15 Sep California Association of REALTORS® Gets Serious About Ethics Violations
With more than 2 million active REALTORS® in various real estate markets around the United States, maintaining an order of governance and ensuring that agents stick to the Code of Ethics outlined by the association can be a tricky task.
Lately both the National Association of REALTORS® and its largest state association, the California Association of REALTORS®, have been looking into bringing a renewed sense of respect and trust back to the profession by cracking down on agents that are found to be in violation of the associations’ Code of Ethics.
CAR’s latest effort to make their violators and disciplinary actions more apparent to the REALTOR® community is to publish the names and information of members who are found to be in violation of the code. This action, which went into effect August 1, is a part of a pilot program instituted by the larger entity NAR, which includes creating a database of agents who have been disciplined for ethics violations.
Professionalism has been an ongoing concern in the real estate profession, and NAR hopes to see some results in this program that will allow for similar disciplinary actions to be instituted country-wide. The California sect of REALTORS® represents the largest contingency of agents in one state with 165,000 registered members.
“We just want to shine a light on the people that misbehave in our industry,” said CAR 2014’s president Kevin Brown. Officials with NAR and CAR also hope that these spotlighting practices will keep dishonest individuals out of business, ensuring the safety and security of the industry and its clientele.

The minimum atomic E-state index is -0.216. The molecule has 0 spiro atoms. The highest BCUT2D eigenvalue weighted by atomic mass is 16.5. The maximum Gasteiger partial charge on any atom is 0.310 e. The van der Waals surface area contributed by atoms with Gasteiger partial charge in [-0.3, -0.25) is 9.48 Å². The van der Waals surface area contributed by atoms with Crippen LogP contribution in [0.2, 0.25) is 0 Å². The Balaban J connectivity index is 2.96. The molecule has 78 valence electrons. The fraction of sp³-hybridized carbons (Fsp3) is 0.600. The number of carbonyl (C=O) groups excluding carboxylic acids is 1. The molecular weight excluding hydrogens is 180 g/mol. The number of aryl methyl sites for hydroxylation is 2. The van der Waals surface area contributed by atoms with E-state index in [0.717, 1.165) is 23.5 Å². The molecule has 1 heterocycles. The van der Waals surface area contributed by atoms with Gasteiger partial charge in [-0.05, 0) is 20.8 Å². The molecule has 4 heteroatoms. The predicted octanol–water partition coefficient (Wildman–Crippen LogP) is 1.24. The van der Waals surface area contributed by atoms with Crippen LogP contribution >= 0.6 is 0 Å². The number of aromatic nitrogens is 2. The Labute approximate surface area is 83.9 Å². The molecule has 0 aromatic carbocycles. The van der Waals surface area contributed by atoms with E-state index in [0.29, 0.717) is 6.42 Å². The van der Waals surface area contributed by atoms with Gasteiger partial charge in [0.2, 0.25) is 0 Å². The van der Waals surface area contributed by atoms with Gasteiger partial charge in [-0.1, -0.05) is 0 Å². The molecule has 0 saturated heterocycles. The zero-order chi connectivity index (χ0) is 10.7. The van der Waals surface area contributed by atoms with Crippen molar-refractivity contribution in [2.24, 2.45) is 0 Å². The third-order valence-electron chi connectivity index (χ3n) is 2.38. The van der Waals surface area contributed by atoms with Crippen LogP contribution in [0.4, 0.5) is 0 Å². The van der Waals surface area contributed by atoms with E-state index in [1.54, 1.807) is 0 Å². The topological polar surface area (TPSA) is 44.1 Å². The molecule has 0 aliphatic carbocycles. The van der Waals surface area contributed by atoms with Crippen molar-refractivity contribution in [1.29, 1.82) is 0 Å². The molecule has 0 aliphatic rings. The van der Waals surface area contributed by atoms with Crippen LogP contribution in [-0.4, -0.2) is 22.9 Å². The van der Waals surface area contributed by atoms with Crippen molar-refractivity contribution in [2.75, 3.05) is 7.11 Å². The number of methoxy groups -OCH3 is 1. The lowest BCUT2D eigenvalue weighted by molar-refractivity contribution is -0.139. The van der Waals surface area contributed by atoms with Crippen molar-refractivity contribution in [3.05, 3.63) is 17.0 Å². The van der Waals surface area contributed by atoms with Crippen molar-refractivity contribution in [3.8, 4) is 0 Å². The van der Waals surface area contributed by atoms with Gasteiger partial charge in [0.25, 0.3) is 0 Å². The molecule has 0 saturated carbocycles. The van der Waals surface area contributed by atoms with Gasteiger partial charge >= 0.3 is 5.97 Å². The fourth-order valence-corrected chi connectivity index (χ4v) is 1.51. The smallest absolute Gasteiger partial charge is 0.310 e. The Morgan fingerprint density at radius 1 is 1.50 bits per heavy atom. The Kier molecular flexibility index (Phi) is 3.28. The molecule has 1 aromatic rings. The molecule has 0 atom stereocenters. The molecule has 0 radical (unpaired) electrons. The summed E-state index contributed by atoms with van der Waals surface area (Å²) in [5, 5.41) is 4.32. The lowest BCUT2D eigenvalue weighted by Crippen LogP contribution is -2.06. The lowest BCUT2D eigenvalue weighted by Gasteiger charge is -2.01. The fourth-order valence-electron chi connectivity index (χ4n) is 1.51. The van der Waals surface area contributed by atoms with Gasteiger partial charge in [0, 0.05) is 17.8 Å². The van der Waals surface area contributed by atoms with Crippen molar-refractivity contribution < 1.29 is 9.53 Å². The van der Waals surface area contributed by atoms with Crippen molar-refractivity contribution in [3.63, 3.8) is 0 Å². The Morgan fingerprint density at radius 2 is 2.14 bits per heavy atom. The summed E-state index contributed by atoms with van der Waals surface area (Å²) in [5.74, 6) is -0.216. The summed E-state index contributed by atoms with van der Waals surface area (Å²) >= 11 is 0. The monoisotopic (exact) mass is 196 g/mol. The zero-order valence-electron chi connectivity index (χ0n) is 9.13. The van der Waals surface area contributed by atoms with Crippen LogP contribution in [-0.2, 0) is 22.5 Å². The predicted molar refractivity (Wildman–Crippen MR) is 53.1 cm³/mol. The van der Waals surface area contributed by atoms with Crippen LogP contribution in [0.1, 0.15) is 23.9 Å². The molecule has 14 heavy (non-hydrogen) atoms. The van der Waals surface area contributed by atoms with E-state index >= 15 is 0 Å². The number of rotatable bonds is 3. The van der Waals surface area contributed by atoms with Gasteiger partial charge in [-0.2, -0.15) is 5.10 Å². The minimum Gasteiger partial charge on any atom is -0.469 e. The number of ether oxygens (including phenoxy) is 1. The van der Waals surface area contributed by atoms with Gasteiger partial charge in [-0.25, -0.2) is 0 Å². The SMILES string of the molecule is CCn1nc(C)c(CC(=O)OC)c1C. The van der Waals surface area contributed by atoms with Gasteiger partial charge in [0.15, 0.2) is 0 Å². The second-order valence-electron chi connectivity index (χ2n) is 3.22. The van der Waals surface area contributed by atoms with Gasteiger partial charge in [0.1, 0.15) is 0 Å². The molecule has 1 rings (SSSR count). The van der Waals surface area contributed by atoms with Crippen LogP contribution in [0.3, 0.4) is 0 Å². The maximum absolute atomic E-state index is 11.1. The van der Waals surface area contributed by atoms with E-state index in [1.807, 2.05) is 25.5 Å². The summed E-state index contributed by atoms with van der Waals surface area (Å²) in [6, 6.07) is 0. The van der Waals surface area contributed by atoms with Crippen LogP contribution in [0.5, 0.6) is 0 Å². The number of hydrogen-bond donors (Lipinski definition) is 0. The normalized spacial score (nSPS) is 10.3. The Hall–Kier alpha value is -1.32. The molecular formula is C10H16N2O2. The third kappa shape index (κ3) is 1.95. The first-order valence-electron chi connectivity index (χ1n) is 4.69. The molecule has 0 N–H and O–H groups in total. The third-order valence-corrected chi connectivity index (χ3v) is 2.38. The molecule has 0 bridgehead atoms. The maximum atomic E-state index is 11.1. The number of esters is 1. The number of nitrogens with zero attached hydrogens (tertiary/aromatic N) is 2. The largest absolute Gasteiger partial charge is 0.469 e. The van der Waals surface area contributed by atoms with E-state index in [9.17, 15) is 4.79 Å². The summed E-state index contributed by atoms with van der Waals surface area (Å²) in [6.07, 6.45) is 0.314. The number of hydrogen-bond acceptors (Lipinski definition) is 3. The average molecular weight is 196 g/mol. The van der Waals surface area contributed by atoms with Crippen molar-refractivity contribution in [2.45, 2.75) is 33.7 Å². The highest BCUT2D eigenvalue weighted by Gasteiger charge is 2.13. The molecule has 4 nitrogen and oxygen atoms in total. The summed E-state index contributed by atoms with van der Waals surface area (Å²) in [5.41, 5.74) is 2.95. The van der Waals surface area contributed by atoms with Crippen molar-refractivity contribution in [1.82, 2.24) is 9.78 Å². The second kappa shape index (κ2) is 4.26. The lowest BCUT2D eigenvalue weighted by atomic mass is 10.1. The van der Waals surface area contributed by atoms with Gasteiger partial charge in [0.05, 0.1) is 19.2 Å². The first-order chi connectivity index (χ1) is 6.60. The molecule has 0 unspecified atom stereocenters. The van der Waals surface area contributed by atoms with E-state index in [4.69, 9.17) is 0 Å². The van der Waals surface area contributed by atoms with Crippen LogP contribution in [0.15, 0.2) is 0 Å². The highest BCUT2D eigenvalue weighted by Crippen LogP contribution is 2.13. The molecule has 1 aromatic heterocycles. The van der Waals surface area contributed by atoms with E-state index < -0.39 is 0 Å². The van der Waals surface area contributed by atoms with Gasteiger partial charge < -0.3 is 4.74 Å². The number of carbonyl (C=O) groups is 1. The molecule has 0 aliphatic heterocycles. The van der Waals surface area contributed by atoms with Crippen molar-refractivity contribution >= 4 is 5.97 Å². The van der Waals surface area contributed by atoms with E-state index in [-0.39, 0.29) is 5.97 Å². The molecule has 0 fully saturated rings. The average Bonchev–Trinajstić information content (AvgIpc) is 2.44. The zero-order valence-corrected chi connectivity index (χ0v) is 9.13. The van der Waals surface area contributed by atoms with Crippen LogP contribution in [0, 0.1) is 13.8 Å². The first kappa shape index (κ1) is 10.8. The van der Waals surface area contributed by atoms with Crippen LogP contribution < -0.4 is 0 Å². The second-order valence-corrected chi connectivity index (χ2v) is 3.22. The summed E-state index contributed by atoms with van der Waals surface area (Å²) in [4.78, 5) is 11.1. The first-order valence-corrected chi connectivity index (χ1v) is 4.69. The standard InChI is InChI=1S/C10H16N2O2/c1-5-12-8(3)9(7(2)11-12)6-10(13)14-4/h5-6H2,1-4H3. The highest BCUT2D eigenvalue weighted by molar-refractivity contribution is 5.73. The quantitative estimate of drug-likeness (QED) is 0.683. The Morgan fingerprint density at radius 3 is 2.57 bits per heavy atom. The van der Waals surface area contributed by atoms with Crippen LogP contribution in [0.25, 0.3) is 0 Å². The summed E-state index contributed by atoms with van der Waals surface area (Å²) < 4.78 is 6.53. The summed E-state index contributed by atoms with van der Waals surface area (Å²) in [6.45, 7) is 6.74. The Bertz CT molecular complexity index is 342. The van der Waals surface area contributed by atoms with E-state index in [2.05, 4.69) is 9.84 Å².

California REALTORS’® Names To Be Published
Total transparency is the new name of the game for CAR as the association will be calling out by name, each individual or business that is found to be in violation of the code of ethics in a members-only section of its website. In addition to identifying the agent by name, their picture, real estate license number and office address.
A brief outline of the violation committed and the subsequent disciplinary action instituted by the association will also be included in the synopsis of the violator. Members of the association hope that this measure will help to educate and reinforce the statutes set by the REALTOR® Code of Ethics.
“The main thing is that our members know what behavior is appropriate and what isn’t. They are required now to take code of ethics training, but sometimes people need to be reminded,” said June Barlow, CAR’s vice president and general counsel.
The visual representation and the database compiled by CAR will also help the association to take stock of its own practices and to make adjustments where necessary. One big violation where officials have seen a lot of faulty activity has been advertising. As a result, the association will be able to concentrate its own educational efforts on making these laws clearer and well-known to all of the agents.
“For example, advertising seems to be a big issue, so we’ll help people understand what those rules are,” Barlow said.